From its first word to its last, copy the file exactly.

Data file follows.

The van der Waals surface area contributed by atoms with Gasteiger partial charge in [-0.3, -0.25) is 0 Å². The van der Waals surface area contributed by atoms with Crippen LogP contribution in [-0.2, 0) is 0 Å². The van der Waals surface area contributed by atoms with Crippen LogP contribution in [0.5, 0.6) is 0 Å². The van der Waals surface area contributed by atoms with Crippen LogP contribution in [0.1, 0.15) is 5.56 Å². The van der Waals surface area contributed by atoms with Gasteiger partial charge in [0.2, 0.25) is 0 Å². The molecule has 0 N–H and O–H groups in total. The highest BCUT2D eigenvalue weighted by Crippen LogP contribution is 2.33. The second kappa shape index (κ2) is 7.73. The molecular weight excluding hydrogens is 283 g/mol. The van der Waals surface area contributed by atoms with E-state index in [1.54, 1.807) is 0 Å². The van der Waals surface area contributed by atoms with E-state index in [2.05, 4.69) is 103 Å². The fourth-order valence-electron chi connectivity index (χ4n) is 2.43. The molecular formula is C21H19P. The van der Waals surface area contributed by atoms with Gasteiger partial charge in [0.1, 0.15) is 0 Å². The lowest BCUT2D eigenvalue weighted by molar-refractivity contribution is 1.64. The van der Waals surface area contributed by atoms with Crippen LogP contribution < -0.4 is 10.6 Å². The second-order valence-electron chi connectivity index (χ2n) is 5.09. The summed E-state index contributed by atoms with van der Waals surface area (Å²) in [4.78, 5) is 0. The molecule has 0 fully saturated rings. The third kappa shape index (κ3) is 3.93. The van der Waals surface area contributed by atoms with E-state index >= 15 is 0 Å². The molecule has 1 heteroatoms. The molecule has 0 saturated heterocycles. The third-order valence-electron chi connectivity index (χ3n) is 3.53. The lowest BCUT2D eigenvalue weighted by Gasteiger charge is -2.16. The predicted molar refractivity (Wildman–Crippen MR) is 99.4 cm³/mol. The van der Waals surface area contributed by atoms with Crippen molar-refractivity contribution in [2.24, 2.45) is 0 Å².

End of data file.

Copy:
The van der Waals surface area contributed by atoms with Gasteiger partial charge in [-0.3, -0.25) is 0 Å². The van der Waals surface area contributed by atoms with Crippen LogP contribution in [-0.2, 0) is 0 Å². The van der Waals surface area contributed by atoms with Crippen LogP contribution in [0.5, 0.6) is 0 Å². The van der Waals surface area contributed by atoms with Crippen LogP contribution in [0.1, 0.15) is 5.56 Å². The van der Waals surface area contributed by atoms with Gasteiger partial charge in [0.2, 0.25) is 0 Å². The molecule has 0 N–H and O–H groups in total. The highest BCUT2D eigenvalue weighted by Crippen LogP contribution is 2.33. The second kappa shape index (κ2) is 7.73. The molecular weight excluding hydrogens is 283 g/mol. The van der Waals surface area contributed by atoms with E-state index in [1.54, 1.807) is 0 Å². The van der Waals surface area contributed by atoms with E-state index in [2.05, 4.69) is 103 Å². The fourth-order valence-electron chi connectivity index (χ4n) is 2.43. The molecular formula is C21H19P. The van der Waals surface area contributed by atoms with Gasteiger partial charge in [0.1, 0.15) is 0 Å². The lowest BCUT2D eigenvalue weighted by molar-refractivity contribution is 1.64. The van der Waals surface area contributed by atoms with Crippen LogP contribution < -0.4 is 10.6 Å². The second-order valence-electron chi connectivity index (χ2n) is 5.09. The summed E-state index contributed by atoms with van der Waals surface area (Å²) in [4.78, 5) is 0. The molecule has 0 fully saturated rings. The third kappa shape index (κ3) is 3.93. The van der Waals surface area contributed by atoms with E-state index >= 15 is 0 Å². The molecule has 1 heteroatoms. The molecule has 0 saturated heterocycles. The third-order valence-electron chi connectivity index (χ3n) is 3.53. The lowest BCUT2D eigenvalue weighted by Gasteiger charge is -2.16. The predicted molar refractivity (Wildman–Crippen MR) is 99.4 cm³/mol. The van der Waals surface area contributed by atoms with Crippen molar-refractivity contribution in [2.24, 2.45) is 0 Å².